....The Trump administration’s bill, like Obamacare, is not based on providing health care for all who need it, but pressuring more people to purchase health insurance, with rising premiums and deductibles for plans that offer less and less coverage. All these moves aim to maximize the superprofits of insurance, hospital and pharmaceutical companies....
Attack on Medicaid entitlement
Trump’s health care proposals included steep cuts to Medicaid, enacted as an entitlement program in 1965, a result of the massive Black-led proletarian struggle that eliminated Jim Crow segregation. It provides medical care for workers with the lowest incomes and the disabled. It currently covers more than 70 million people.
During the election campaign Trump promised not to cut Medicaid, but his administration’s final proposal involves the biggest structural alterations to the program since it was created. Block grants would replace federal matching funds. States for the first time could impose work requirements, drug tests, or place a cap on the number of years a person could be covered by Medicaid.
Some of these proposed attacks were the result of demands made on Trump by members of the House Freedom Caucus, a group of some 35 conservative House members, many elected pledged to the Tea Party.
More importantly, a number of Republicans felt pressured to oppose the attacks on Medicaid in the bill, at a time when the carnage being visited on working people by the crisis of capitalism is deepening. Medicaid covers health care for one in five people in the U.S., including four of 10 children, nearly half of all births, and the cost of care for two-thirds of people in nursing homes.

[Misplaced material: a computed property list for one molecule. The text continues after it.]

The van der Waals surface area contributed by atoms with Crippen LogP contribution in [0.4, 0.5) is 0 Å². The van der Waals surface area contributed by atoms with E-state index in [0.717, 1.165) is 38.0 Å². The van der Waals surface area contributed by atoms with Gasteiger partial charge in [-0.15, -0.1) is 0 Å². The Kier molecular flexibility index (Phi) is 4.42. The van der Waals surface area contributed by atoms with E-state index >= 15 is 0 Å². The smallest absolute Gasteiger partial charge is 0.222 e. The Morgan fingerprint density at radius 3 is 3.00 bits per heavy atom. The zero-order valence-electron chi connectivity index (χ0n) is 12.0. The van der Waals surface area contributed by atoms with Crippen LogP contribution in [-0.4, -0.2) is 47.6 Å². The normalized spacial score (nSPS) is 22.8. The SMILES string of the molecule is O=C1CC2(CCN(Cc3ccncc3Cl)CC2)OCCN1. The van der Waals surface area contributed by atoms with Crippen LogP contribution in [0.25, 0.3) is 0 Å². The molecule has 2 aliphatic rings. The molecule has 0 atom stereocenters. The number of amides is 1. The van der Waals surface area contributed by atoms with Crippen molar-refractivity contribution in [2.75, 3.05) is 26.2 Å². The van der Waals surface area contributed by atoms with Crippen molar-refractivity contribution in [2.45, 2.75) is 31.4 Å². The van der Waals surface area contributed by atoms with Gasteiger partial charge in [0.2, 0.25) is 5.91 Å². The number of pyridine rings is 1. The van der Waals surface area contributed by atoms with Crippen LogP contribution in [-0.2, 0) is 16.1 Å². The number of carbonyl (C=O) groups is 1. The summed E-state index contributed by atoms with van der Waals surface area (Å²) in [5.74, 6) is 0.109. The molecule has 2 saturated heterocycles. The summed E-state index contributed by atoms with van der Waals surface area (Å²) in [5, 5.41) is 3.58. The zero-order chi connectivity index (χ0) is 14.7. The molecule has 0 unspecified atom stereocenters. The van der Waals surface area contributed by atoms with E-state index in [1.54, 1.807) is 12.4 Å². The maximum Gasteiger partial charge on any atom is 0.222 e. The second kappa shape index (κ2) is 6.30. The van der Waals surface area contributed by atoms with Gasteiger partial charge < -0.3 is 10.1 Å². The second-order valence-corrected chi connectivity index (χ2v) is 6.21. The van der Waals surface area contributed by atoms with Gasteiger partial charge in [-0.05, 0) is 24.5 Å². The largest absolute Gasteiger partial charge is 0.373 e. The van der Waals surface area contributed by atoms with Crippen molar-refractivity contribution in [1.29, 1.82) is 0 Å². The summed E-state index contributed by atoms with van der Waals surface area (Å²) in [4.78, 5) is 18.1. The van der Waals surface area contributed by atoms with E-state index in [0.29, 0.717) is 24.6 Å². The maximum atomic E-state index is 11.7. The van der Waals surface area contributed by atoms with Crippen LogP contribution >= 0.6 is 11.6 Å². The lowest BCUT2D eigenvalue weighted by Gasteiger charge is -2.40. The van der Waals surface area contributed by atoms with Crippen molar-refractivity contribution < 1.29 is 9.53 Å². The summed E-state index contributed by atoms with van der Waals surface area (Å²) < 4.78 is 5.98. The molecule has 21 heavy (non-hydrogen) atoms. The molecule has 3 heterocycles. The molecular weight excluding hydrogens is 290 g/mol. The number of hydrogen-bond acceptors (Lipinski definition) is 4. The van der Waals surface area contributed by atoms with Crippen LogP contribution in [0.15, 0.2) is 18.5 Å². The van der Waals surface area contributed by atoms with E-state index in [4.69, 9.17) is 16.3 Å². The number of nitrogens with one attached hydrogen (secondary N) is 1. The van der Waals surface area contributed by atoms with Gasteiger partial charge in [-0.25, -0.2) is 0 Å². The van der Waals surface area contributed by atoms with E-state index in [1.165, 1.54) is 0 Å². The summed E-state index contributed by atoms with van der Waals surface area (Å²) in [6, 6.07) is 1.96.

Medicaid is widespread and popular. Two-thirds of everyone in the country — over 215 million people — either are covered by the program or have family or friends who are.
“I was not willing to gamble with the care of my constituents,” Rep. Frank LoBiondo, a Republican from New Jersey said, reflecting fear of the political price he would pay if he voted for the bill.
Many Republicans opposed the bill because they said its cuts would deepen the opioid epidemic ravaging their districts.
Workers are facing rising “deaths of despair” from deteriorating health care compounded by the unavailability of full-time work, a report issued March 23, by two Princeton University economists says. The study describes rising mortality of Caucasian men and women ages 45 through 54, from suicides, drug overdoses and alcohol-related deaths. In 2015 overuse of opioids killed more than 30,000 people in the U.S.